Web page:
Environment, Open Space and Flooding

Planning and Sustainability undertakes a number of projects to enhance the quality of Northampton's natural environment.

The largest single effort is the preservation and management of open space, preservation of agricultural land, and supporting the agriculture commission to support farmers.

More sporadic, but critically important, has been identification of brownfields (sites with real or perceived releases of hazardous materials), identifying whether those releases are real, and promoting cleanup or management actions so those sites can be put into active production. Successful projects include:

  • Identifying releases at the Roundhouse site and leveraging $7 million of private cleanup.
  • Assessing the old Fire Station and addressing findings to allow the site to be put back into active production as a downtown restaurant and offices.
  • Assessing dozens of sites for permanent open space, addressing any issues as they arise. Often this results in sites perceived to be contaminated being given a clean bill of health (e.g., the Lane Construction site recently donated to the City).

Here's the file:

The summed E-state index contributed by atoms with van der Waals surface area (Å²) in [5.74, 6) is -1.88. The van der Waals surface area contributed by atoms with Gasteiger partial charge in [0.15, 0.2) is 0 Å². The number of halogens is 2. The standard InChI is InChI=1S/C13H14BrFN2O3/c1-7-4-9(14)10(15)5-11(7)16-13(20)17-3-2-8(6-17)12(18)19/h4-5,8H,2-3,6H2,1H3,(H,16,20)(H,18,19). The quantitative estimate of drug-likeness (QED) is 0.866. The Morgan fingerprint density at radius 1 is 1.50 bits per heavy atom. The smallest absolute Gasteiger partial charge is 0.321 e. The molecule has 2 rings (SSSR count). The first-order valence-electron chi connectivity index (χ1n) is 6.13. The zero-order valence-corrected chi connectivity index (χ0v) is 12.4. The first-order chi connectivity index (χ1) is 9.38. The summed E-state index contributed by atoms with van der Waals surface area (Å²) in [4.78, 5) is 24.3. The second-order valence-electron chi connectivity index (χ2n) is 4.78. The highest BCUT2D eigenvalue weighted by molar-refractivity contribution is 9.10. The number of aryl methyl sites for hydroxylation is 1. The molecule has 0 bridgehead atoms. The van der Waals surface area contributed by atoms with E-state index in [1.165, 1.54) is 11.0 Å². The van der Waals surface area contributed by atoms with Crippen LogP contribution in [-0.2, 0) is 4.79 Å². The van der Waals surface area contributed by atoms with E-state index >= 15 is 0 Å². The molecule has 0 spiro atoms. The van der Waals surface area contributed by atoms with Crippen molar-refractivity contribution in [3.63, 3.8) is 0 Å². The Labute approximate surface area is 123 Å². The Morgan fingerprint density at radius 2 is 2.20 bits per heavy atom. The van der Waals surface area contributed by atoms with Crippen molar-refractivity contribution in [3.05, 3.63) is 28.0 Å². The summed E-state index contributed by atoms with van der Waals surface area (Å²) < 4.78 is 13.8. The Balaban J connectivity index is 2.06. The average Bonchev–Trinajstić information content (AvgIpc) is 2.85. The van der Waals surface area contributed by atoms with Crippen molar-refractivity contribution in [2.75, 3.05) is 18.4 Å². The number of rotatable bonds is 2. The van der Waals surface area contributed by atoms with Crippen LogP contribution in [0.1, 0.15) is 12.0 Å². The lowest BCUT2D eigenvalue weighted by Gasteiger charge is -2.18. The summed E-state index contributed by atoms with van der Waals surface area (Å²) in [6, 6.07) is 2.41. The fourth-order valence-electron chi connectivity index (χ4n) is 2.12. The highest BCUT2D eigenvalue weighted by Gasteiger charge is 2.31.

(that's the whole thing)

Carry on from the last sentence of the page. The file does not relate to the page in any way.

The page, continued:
• Assessing Pleasant Street to allow the state highway to become a city street with lower speeds and on-street parking.

Water quality efforts are shared by the Planning & Sustainability, which supports the Conservation Commission, the wetlands ordinance, environmental cleanup projects, preservation of open space to preserve water quality, and other projects, and DPW, which oversees all stormwater and sanitary sewers and treatment, the stormwater ordinance, and the stormwater utility. For information on water quality issues:

City efforts to prevent damage from flooding is shared by Planning & Sustainability and other city departments:

  • The city has very strict floodplain zoning, preventing any new buildings in most of the 500 year floodplain (the area that historically had a 0.2% chance of flooding in any given year, although the change of such storms has probably increased with climate change.
  • The city, through the Building Department, strictly enforces the state building code in the floodplain and requires Elevation Certificates for any relevant building project.
  • The city has worked with area landowners and state and federal agencies to protect floodplain forest as permanently protected open space and to protect farmland with permanent agriculture preservation restrictions.
  • Additional information is available at Forbes Library (which maintains a collection of FEMA documents on flood risk and mitigation).